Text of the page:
15 October 2006


In a comment on an old post on Brazilian urban design, TheWayOfTheGun points us to a fascinating Wired article about traffic engineer Hans Monderman. His philosophy: remove signs and road markings and rely on the geometry of the roadway to calm traffic.

This is the hip new thing in traffic engineering, and apparently it works. Again, I've been reading City Comforts, and David Sucher advocates curvy roads and roundabouts, arguing that it's not slow driving speed that frustrates people, it's signs telling them to drive slower than the road is designed to accomodate — and then having to start and stop in the process. Steady driving at slower speeds is calming.

Monderman clearly has the knack for traffic design. The Wired article talks about an intersection he did.

We pass by the performing arts center, and suddenly, there it is: the Intersection. It's the confluence of two busy two-lane roads that handle 20,000 cars a day, plus thousands of bicyclists and pedestrians. Several years ago, Monderman ripped out all the traditional instruments used by traffic engineers to influence driver behavior—traffic lights, road markings, and some pedestrian crossings—and in their place created a roundabout, or traffic circle. The circle is remarkable for what it doesn't contain: signs or signals telling drivers how fast to go, who has the right-of-way, or how to behave. There are no lane markers or curbs separating street and sidewalk, so it's unclear exactly where the car zone ends and the pedestrian zone begins. To an approaching driver, the intersection is utterly ambiguous — and that's the point.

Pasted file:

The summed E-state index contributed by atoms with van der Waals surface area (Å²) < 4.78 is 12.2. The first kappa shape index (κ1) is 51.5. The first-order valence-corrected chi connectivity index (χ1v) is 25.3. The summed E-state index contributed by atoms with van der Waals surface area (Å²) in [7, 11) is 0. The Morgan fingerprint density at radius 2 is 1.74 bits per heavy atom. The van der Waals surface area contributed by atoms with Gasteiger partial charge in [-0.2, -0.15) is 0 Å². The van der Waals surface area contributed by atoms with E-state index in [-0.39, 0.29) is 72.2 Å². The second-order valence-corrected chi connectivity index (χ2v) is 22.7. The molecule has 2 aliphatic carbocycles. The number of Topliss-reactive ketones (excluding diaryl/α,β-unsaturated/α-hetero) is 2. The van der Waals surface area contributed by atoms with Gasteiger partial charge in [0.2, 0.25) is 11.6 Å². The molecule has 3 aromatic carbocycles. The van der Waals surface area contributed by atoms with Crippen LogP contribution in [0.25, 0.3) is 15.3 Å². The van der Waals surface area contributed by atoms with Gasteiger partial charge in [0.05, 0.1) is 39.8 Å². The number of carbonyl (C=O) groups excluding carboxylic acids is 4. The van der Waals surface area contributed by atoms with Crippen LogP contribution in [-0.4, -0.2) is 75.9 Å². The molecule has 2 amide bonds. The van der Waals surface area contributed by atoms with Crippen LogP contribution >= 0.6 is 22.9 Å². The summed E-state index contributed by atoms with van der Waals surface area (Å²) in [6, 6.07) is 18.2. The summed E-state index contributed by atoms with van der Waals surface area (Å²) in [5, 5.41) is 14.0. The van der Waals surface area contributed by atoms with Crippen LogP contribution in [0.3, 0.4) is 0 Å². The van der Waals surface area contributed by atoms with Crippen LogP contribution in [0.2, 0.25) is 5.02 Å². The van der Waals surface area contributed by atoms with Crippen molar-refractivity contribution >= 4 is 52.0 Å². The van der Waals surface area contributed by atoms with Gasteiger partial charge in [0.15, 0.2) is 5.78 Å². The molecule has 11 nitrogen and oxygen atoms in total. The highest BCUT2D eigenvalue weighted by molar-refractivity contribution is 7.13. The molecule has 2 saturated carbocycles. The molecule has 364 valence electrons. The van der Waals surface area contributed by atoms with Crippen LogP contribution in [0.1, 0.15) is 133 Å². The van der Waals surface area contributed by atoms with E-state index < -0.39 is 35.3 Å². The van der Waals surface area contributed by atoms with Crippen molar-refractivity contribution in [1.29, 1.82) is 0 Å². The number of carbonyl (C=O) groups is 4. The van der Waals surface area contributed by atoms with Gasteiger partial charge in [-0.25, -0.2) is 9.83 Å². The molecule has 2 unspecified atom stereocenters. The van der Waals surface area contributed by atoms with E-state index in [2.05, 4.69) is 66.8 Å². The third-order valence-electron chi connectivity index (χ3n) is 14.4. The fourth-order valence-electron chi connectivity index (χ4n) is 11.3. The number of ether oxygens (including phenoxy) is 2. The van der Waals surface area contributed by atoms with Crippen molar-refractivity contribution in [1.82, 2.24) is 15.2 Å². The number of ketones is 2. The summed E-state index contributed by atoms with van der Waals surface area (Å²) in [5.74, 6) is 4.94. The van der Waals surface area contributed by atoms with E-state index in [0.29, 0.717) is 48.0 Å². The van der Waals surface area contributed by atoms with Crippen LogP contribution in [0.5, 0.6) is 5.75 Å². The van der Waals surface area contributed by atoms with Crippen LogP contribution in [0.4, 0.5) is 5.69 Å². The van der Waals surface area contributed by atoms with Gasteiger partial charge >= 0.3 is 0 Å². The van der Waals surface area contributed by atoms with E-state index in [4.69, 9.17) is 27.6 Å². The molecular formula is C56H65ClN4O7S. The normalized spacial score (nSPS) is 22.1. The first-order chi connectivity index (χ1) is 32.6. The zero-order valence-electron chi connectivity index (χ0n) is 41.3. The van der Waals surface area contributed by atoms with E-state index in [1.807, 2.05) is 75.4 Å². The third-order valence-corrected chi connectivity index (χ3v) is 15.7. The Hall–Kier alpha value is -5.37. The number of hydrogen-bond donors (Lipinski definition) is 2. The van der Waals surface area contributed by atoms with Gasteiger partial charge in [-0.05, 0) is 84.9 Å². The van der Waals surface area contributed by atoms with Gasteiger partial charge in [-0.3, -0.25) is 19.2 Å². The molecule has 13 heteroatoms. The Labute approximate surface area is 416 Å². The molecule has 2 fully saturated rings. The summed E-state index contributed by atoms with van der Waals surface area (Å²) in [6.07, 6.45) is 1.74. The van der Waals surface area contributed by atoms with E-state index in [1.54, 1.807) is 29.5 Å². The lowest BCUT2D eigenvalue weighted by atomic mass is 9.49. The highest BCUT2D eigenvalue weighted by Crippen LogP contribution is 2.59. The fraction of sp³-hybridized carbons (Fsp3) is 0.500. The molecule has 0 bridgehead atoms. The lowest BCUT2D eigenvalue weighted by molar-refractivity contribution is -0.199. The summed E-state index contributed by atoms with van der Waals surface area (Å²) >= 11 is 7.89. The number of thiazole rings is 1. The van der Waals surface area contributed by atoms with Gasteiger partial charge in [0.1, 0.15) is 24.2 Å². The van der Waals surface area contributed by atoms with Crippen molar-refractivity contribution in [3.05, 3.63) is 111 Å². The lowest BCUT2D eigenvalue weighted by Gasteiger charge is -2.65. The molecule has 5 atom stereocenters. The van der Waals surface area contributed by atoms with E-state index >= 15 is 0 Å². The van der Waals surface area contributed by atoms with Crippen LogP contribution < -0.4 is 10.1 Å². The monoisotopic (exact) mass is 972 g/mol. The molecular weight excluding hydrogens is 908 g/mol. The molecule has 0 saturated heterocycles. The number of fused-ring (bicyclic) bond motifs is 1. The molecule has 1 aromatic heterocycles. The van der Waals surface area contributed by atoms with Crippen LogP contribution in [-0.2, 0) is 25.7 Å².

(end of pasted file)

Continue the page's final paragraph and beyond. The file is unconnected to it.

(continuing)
Monderman and I stand in silence by the side of the road a few minutes, watching the stream of motorists, cyclists, and pedestrians make their way through the circle, a giant concrete mixing bowl of transport. Somehow it all works. The drivers slow to gauge the intentions of crossing bicyclists and walkers. Negotiations over right-of-way are made through fleeting eye contact. Remarkably, traffic moves smoothly around the circle with hardly a brake screeching, horn honking, or obscene gesture. “I love it!” Monderman says at last. “Pedestrians and cyclists used to avoid this place, but now, as you see, the cars look out for the cyclists, the cyclists look out for the pedestrians, and everyone looks out for each other. You can't expect traffic signs and street markings to encourage that sort of behavior. You have to build it into the design of the road.”

That elegance of subtly encouraging folks to do the right thing is a hallmark of good design in any field. And the knack for getting the sum of small details right to do that is the defining characteristic of a good designer.

I've talked about Maya Lin before, as an example of this principle. For the Vietnam Veteran's Memorial, Lin was very insistent on using stone that could be polished to be reflective. She knew that for the memorial to work, you had to see your face reflected behind the names.

A good designer studies principles and successful examples, but that's not enough to make a good designer. It also requires that knack for cooking up the elements just right. This is one of the baffling things about both art and craft. It feels the same to create good art and bad art. The artist, or the craftsperson, is certain.